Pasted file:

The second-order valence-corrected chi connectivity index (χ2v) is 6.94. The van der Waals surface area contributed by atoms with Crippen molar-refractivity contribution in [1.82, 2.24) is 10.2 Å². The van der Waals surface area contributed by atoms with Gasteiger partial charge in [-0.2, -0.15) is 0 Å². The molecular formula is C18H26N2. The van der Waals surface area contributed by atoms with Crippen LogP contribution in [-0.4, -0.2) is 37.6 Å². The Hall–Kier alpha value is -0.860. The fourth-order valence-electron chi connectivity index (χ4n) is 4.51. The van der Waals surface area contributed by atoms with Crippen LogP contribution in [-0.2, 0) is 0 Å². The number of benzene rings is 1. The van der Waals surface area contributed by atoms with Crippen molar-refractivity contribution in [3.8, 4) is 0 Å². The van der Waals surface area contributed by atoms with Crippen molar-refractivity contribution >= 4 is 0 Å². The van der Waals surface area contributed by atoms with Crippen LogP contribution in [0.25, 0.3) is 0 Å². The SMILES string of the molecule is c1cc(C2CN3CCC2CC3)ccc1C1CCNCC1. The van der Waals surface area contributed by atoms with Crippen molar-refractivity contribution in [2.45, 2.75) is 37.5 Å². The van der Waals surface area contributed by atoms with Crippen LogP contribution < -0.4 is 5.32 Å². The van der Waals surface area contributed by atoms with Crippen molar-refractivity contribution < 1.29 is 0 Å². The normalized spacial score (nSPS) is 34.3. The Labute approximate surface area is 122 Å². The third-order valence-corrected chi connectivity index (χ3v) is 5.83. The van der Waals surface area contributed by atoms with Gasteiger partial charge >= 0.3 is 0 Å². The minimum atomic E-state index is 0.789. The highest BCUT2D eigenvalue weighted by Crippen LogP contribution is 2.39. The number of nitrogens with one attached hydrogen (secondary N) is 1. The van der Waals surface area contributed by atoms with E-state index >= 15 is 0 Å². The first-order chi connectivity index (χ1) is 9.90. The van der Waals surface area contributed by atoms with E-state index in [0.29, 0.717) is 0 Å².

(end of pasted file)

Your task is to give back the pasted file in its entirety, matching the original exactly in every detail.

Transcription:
The second-order valence-corrected chi connectivity index (χ2v) is 6.94. The van der Waals surface area contributed by atoms with Crippen molar-refractivity contribution in [1.82, 2.24) is 10.2 Å². The van der Waals surface area contributed by atoms with Gasteiger partial charge in [-0.2, -0.15) is 0 Å². The molecular formula is C18H26N2. The van der Waals surface area contributed by atoms with Crippen LogP contribution in [-0.4, -0.2) is 37.6 Å². The Hall–Kier alpha value is -0.860. The fourth-order valence-electron chi connectivity index (χ4n) is 4.51. The van der Waals surface area contributed by atoms with Crippen LogP contribution in [-0.2, 0) is 0 Å². The number of benzene rings is 1. The van der Waals surface area contributed by atoms with Crippen molar-refractivity contribution in [3.8, 4) is 0 Å². The van der Waals surface area contributed by atoms with Crippen molar-refractivity contribution >= 4 is 0 Å². The van der Waals surface area contributed by atoms with Crippen LogP contribution in [0.25, 0.3) is 0 Å². The SMILES string of the molecule is c1cc(C2CN3CCC2CC3)ccc1C1CCNCC1. The van der Waals surface area contributed by atoms with Crippen molar-refractivity contribution in [2.45, 2.75) is 37.5 Å². The van der Waals surface area contributed by atoms with Crippen LogP contribution < -0.4 is 5.32 Å². The van der Waals surface area contributed by atoms with Crippen molar-refractivity contribution < 1.29 is 0 Å². The normalized spacial score (nSPS) is 34.3. The Labute approximate surface area is 122 Å². The third-order valence-corrected chi connectivity index (χ3v) is 5.83. The van der Waals surface area contributed by atoms with Gasteiger partial charge >= 0.3 is 0 Å². The minimum atomic E-state index is 0.789. The highest BCUT2D eigenvalue weighted by Crippen LogP contribution is 2.39. The number of nitrogens with one attached hydrogen (secondary N) is 1. The van der Waals surface area contributed by atoms with E-state index >= 15 is 0 Å². The first-order chi connectivity index (χ1) is 9.90. The van der Waals surface area contributed by atoms with E-state index in [0.29, 0.717) is 0 Å².